Friday, May 6, 2011

Singapore election 2011

Election 2011 is a tough one to call for a number of reasons and the public mood is unpredictable and capable of swinging either way.
HUNDREDS of family members enjoying their breakfast looked up in surprise as a thunderous applause broke out and everyone rushed towards five approaching figures.
They were opposition candidates who were campaigning in Aljunied, mingling with the crowd, signing autographs and posing for photographs.
The suburban quiet was broken by spontaneous shouts of “Workers’ Party”.
This is Election 2011, Singapore. In the midst of electioneering, every party is campaigning with gusto.
The noisy Aljunied reception is an indication of the intense feelings of many of its residents, whose ward remains an opposition hot spot capable of returning giant killers.
The importance of the election is not lost on the 2.2 million voters. Tens of thousands flock to rallies every night.
Singaporeans, who love a good wager, are busy working out the odds.
Many are betting on a significant erosion of public support for the ruling People’s Action Party (PAP), which has governed their city for 50 years.
What is giving the PAP and Prime Minister Lee Hsien Loong a headache is the rising public unhappiness emerging from the rallies and the Internet. If translated into votes, they’ll be in trouble.
The sentiment is obviously shared by the stock market. It nervously dropped 75 points in three days, fearing the PAP may fare worse than its representatives are prepared to reveal.
“If it loses two or three Group Representative Constituencies (each with four to six candidates) – say 15 seats – you can expect a knee-jerk fall of 100 to 200 points,” said a stockbroker.
Despite the 14.5% gross domestic product rise, this middle-class society is not feeling richer or happier individually.
Many are irked by the large foreign intake, which is depressing job opportunities and salary levels.
Twice in the same day, Lee apologised to the nation for mistakes made by his Government in past years.
“If we didn’t get it right, I’m sorry. But we will try better the next time,” he said.
Hsien Loong acknowledged that the building of the two casinos had caused side effects, such as gambling problems among the locals.
He also apologised over four other issues – the escape of terrorist Mas Selamat, the Orchard Road flooding as well as high home prices and overcrowded MRT trains – the last two resulting from the large intake of foreigners.
His apology contrasted with his father Minister Mentor Lee Kuan Yew’s threatening approach.
The senior Lee warned Aljunied voters they would have five years “to repent” if they voted for the opposition.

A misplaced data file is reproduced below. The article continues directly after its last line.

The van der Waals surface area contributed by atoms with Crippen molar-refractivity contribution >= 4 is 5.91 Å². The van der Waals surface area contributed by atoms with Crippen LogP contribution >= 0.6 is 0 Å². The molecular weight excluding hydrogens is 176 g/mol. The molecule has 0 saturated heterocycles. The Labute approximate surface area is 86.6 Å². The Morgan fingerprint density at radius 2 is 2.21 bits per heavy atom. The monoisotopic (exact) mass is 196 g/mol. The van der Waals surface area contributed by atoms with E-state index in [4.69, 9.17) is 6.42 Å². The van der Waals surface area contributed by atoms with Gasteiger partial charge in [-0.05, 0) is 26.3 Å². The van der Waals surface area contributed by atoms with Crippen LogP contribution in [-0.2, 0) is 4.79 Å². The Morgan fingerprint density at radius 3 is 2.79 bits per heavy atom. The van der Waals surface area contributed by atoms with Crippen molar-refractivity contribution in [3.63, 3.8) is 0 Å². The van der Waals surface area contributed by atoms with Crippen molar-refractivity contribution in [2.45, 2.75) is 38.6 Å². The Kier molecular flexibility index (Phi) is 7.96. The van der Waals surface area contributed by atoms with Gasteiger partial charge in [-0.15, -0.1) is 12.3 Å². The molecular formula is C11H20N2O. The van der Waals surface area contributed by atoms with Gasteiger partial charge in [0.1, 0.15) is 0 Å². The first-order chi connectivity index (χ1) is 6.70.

But Hsien Loong said: “I think you’ve got used to our style. We don’t try to do it MM’s style.
“We do it our way, we spend some time to talk, to explain … to overcome some of these working problems so that we can go in the right strategic directions.”
The PAP leader’s apology and the significant pressure exerted on him by a new crop of opposition politicians have virtually ended the PAP’s stranglehold on this island.
It was immediately echoed by another PAP candidate, Grace Fu, who said at a rally: “We’re humans, we make mistakes.”
The PAP rarely mouths such words.
The election will fill 82 of Parliament’s 87 seats. One five-member PAP GRC was won when the opposition turned up 35 seconds late.
So who will win what?
The present election, unlike previous ones, is a tough one to call for a number of reasons.
For one thing, it is heavily contested and involves a rich choice for voters.
There are many quality opposition candidates who are as good if not better than the ruling party’s, so making a reasoned opinion is hard.
At the same time, many are voting for the first time, either because they have just reached 21 years old or because walkovers had deprived them the chance for years, even decades.
Evaluating how they will vote is no easy thing.
There are also too many issues affecting people’s lives, and some of these are tearing into the hearts of unhappy PAP die-hards.
Many would probably stay loyal and continue to give the ruling party another five years of overwhelming mandate. The number of PAP loyalists and fence-sitters who will throw their support behind the opposition will be decisive.
It is not possible to use past yardsticks to assess the outcome of this election. The public mood is unpredictable, and capable of swinging one way or the other by a few per cent.
A few believe the PAP will win all except one seat, while others predict the opposition will win as many as 17 or 18 seats.
Aljunied, apparently will almost certainly go down in history as the first GRC to be won by the opposition. One or two more GRCs lost could signify a major defeat for the PAP – by its own standards.
That will lay the ground for the emergence of a two-party political system by 2016, with an opposition capable of taking over from the PAP.
How will the PAP react to a negative result in preparation for the next election?
Brig-Gen (NS) Tan Chuan Jin’s warning that the PAP’s moral authority to lead would take a hit if it failed to address public frustration and angst says a lot.
The PAP candidate (considered a core leader) admitted that voters were “troubled, angry even” over issues such as the fairness of the GRC system and the attacks on the opposition.
“We need to be more compassionate and less calculative,” said Tan

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